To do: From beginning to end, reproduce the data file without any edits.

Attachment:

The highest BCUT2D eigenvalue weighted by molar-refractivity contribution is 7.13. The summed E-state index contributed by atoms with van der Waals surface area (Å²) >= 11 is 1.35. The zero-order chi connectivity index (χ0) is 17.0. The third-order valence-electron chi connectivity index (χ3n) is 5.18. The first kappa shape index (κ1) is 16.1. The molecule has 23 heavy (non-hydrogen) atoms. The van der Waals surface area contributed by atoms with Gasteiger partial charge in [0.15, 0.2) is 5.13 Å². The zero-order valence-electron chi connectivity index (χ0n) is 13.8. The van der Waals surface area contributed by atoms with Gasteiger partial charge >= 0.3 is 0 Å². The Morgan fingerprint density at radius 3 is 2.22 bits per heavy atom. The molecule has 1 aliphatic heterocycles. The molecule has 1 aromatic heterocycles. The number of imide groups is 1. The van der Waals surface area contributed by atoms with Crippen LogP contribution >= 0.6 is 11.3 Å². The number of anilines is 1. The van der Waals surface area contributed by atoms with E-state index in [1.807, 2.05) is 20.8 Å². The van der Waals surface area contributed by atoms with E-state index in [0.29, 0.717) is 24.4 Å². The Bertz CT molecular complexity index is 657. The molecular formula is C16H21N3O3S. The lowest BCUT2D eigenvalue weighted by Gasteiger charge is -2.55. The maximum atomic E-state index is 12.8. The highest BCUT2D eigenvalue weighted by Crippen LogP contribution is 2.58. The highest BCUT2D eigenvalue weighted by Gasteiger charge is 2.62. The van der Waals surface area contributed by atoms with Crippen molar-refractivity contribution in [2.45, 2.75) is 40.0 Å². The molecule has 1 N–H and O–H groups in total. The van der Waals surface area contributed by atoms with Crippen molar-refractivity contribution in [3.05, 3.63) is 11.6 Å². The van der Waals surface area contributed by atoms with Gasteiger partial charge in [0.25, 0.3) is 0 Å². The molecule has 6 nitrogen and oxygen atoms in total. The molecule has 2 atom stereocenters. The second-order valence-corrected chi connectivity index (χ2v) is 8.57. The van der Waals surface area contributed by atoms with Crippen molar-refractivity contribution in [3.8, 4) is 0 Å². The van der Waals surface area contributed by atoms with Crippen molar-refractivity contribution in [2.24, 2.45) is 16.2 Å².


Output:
The highest BCUT2D eigenvalue weighted by molar-refractivity contribution is 7.13. The summed E-state index contributed by atoms with van der Waals surface area (Å²) >= 11 is 1.35. The zero-order chi connectivity index (χ0) is 17.0. The third-order valence-electron chi connectivity index (χ3n) is 5.18. The first kappa shape index (κ1) is 16.1. The molecule has 23 heavy (non-hydrogen) atoms. The van der Waals surface area contributed by atoms with Gasteiger partial charge in [0.15, 0.2) is 5.13 Å². The zero-order valence-electron chi connectivity index (χ0n) is 13.8. The van der Waals surface area contributed by atoms with Gasteiger partial charge >= 0.3 is 0 Å². The Morgan fingerprint density at radius 3 is 2.22 bits per heavy atom. The molecule has 1 aliphatic heterocycles. The molecule has 1 aromatic heterocycles. The number of imide groups is 1. The van der Waals surface area contributed by atoms with Crippen LogP contribution >= 0.6 is 11.3 Å². The number of anilines is 1. The van der Waals surface area contributed by atoms with E-state index in [1.807, 2.05) is 20.8 Å². The van der Waals surface area contributed by atoms with E-state index in [0.29, 0.717) is 24.4 Å². The Bertz CT molecular complexity index is 657. The molecular formula is C16H21N3O3S. The lowest BCUT2D eigenvalue weighted by Gasteiger charge is -2.55. The maximum atomic E-state index is 12.8. The highest BCUT2D eigenvalue weighted by Crippen LogP contribution is 2.58. The highest BCUT2D eigenvalue weighted by Gasteiger charge is 2.62. The van der Waals surface area contributed by atoms with Crippen molar-refractivity contribution in [2.45, 2.75) is 40.0 Å². The molecule has 1 N–H and O–H groups in total. The van der Waals surface area contributed by atoms with Crippen molar-refractivity contribution in [3.05, 3.63) is 11.6 Å². The van der Waals surface area contributed by atoms with Gasteiger partial charge in [0.25, 0.3) is 0 Å². The molecule has 6 nitrogen and oxygen atoms in total. The molecule has 2 atom stereocenters. The second-order valence-corrected chi connectivity index (χ2v) is 8.57. The van der Waals surface area contributed by atoms with Crippen molar-refractivity contribution in [3.8, 4) is 0 Å². The van der Waals surface area contributed by atoms with Crippen molar-refractivity contribution in [2.24, 2.45) is 16.2 Å².